Racial and Ethnic Minorities at Increased Risk for Gastric Cancer in a Regional US Population Study

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Limited data are available on risk factors for gastric cancer in the United States. We aimed to characterize risk for gastric cancer based on race/ethnicity and additional established risk factors.


We conducted a retrospective cohort study from 2008 to 2014 from an integrated health care system in Southern California to assess incidence of gastric cancer by race/ethnicity. We then conducted an age- and sex-matched case-cohort study to evaluate additional risk factors:Helicobacter pyloriinfection, tobacco use, family history, obesity, language, and socioeconomic status. Subgroup analysis was performed for language and socioeconomic status by race/ethnicity.


The incidence of gastric cancer in the reference (non-Hispanic white) population was 8.2 (95% confidence interval [CI], 7.7–8.7) cases per 100,000 person-years. Incidence values for Asians, Hispanics, and non-Hispanic black persons were higher: 12.7 (95% CI, 11.1–14.3), 12.7 (95% CI, 11.7–13.7), and 11.8 (95% CI, 10.3–13.2) cases per 100,000 person-years, respectively (allP< .0001). In logistic regression analysis, we found race/ethnicity to be an independent risk factor for gastric cancer; the odds ratio (OR) for non-Hispanic black persons was 1.5 (95% CI, 1.22–1.72;P< .0001), the OR for Hispanics was 1.4 (95% CI, 1.22–1.57;P< .0001), and the OR for Asians was 1.5 (95% CI, 1.28–1.81;P< .0001), compared with the non-Hispanic white population. Other independent risk factors included infection withH pylori(OR, 4.6; 95% CI, 3.8–5.7), smoking history (OR, 1.4; 95% CI, 1.3–1.6), and family history of gastric cancer (OR, 3.4; 95% CI, 2.6–4.4) (allP< .0001). Non-English language was a significant risk factor for gastric cancer in Asians (P= .05). Higher annual median income was associated with reduced risk (OR, 0.84; 95% CI, 0.75–0.95;P= .0004).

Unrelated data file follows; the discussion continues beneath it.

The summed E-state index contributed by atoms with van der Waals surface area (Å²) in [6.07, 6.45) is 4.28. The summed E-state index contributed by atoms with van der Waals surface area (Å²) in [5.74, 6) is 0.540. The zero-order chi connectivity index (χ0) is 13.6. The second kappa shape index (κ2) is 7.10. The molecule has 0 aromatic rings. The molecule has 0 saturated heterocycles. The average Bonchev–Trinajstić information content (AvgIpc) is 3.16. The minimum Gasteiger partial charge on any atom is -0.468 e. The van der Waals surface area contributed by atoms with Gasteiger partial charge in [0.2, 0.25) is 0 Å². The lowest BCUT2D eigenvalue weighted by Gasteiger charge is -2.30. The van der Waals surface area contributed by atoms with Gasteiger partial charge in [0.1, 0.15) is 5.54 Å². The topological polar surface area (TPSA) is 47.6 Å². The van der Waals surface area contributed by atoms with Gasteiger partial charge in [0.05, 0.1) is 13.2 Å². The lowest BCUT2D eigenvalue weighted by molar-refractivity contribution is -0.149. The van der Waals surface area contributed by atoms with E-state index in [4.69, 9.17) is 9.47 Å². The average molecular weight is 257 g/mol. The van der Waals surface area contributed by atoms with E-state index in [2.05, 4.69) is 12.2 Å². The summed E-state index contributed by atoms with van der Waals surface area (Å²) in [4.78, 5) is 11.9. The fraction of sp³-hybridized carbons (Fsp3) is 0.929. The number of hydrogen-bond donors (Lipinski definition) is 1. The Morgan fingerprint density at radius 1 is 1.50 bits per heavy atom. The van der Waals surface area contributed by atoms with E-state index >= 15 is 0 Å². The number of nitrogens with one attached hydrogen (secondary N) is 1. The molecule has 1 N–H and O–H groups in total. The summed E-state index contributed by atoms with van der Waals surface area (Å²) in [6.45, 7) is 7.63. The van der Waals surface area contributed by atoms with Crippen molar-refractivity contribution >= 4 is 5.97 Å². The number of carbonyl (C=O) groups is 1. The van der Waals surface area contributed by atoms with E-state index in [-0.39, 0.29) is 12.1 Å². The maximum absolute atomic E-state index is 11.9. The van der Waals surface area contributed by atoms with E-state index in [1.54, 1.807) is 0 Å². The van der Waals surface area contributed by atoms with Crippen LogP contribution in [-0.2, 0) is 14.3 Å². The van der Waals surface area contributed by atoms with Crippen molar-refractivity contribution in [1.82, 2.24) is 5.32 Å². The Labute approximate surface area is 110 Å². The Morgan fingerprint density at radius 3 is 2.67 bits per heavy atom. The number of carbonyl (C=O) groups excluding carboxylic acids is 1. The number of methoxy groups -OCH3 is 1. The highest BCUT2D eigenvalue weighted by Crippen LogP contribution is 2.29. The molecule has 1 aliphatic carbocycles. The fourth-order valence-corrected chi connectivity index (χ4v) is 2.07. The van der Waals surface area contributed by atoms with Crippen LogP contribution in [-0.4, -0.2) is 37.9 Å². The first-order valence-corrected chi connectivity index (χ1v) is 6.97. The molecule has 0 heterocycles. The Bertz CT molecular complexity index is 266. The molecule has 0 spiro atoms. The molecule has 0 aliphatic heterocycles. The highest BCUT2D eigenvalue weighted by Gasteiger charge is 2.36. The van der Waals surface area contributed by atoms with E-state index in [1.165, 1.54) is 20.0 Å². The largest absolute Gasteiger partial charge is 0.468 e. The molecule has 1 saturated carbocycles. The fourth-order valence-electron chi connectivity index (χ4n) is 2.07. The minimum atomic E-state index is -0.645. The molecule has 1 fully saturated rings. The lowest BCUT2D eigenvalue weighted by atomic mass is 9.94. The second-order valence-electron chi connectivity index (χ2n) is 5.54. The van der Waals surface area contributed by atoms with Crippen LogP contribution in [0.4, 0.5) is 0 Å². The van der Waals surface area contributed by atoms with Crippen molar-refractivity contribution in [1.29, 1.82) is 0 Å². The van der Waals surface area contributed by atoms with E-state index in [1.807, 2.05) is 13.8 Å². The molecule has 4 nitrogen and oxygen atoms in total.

In a population study in Southern California, we found racial/ethnic minorities to have a 40%–50% increase in risk of gastric cancer compared with the non-Hispanic white population. In addition toH pyloriinfection, smoking, family history, and low socioeconomic status were also associated with increased risk. Further characterization of high-risk groups may identify populations appropriate for targeted screening.

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